“Hollywood Whitewashing – How Is This Still a Thing?” John Oliver’s HBO show Last Week Tonight asked last night in his final show before this weekend’s Oscars.
“In just one week we’ll celebrate the Academy Awards. They promise to be controversial, as, for the second year running, the nominees “are whiter than a Yeti in a snowstorm fighting Tilda Swinton,” the segment began, before showing clips from such controversial castings as Emma Stone’s native Hawaiian/Chinese character in Aloha, and exhuming casting decisions on older movies such as Natalie Wood’s portrayal of West Side Story‘s Puerto Rican heroine Maria, and Mickey Rooney’s portrayal of Japanese photographer Mr. Yunioshi in Blake Edwards’ adaptation of Trump Capote’s novella Breakfast At Tiffanys.
Coincidentally, this morning, HBO parent Time Warner was thrashed, as were other media companies, in a new study about diversity, or lack thereof, in the entertainment industry. The first Comprehensive Annenberg Report on Diversity in Entertainment is the result of more than a year of data collection and analysis by the scholars and students at the Media, Diversity, & Social Change Initiative at the Annenberg School for Communication and Journalism, which is based at USC — a school known for churning out a hefty number of Hollywood execs and creative hot shots.
“The film industry still functions as a straight, white, boy’s club, in which girls and women make up less than one-third of all speaking characters, and comprise a small percentage of directors and writers of the major studio and art house releases of 2014,” the study scolded. TV and digital series are more balanced, with “girls and women” comprising 37.1% of characters and 42% of series regulars. No reality TV series or talk shows were included in the study, which looked at 109 movies and 306 broadcast, cable and digital series. While that may sound like things are better for female actors in TV, the studio also found they were more likely to be shown at least partly naked in broadcast, cable and streaming content than in film.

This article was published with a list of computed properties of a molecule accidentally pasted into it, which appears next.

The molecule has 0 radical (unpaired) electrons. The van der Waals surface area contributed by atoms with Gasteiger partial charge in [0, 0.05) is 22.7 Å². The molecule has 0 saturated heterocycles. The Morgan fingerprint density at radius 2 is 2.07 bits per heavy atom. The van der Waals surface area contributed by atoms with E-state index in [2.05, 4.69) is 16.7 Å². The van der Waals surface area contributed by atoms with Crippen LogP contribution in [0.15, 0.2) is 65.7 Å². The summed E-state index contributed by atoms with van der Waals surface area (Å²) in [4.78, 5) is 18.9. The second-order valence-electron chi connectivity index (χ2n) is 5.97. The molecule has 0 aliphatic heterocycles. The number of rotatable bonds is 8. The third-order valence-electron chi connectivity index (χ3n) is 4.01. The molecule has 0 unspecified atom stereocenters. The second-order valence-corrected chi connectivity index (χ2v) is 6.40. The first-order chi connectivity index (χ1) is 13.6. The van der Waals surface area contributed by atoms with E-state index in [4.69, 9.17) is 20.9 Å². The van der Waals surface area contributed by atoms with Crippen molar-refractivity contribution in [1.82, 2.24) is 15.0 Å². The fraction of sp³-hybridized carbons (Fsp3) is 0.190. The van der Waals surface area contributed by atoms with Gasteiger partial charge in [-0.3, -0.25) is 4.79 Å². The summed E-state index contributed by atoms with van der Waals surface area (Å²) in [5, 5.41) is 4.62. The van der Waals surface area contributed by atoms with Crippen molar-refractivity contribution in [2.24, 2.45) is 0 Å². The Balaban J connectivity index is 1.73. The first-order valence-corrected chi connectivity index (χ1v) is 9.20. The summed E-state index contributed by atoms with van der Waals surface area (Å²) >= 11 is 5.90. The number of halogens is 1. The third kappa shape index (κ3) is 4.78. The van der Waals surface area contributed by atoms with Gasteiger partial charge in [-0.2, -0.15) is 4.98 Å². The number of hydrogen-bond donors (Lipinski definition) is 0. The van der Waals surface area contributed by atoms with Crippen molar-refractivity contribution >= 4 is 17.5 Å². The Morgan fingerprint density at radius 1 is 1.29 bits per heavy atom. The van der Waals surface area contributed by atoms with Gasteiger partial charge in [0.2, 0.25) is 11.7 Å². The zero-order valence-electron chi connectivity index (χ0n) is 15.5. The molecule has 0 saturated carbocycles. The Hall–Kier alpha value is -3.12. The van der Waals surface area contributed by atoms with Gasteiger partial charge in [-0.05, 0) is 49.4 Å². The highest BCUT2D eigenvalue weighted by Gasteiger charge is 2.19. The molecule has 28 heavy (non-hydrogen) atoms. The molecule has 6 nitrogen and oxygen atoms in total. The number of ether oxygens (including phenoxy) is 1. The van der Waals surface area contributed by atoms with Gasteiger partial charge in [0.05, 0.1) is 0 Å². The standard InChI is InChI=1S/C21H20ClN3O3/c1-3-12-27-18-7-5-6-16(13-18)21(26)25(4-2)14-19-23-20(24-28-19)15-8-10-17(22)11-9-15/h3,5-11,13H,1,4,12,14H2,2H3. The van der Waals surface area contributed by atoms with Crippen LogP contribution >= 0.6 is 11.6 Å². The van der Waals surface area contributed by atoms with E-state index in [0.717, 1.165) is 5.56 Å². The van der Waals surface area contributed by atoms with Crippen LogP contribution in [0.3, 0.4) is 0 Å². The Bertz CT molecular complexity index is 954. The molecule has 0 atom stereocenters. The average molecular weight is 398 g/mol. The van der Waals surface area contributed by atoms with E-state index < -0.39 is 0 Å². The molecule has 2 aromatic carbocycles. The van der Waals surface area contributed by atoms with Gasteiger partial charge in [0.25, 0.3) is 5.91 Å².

About half of the movies and TV series had no Asian characters, 20% had no black characters, and just 2% of characters were LGBT. The lack of diversity shows up behind the camera as well, the study found. Only 3.4% of all film directors were female, and broadcast TV, where female directors fared best, only hit 17.1%. Minorities directed only 12.7% of the movies, 9.6% of broadcast series, and 16.8% of cable series. Similarly bleak was the situation for writers: Across the distribution outlets, 71.1% of writers were male; 28.9% were female. Females were the least likely to write for film (10.8%), compared to 31.6% for broadcast TV.

Studio executive suites were populated similarly, the study said. Women, for instance, make up less than 20% of entertainment companies board posts and exec management teams. The lower the posts, the higher the percentage of women in them, with about 50% of the SVP jobs, shrinking to 23.7% higher up the corporate ladder. “As power increases, the participation or representation of women in executive ranks decreases,” the study concluded.

Time Warner scored a grade of zero when it came to overall diversity on the film side, compared to Sony and Viacom’s 20%, but all of the companies listed in the study were flunked by the school. TV-wise, however, Time Warner’s grade rose to 15%, though that still lagged far behind, say, Disney’s 70%, or the 65% scored by Amazon and Hulu.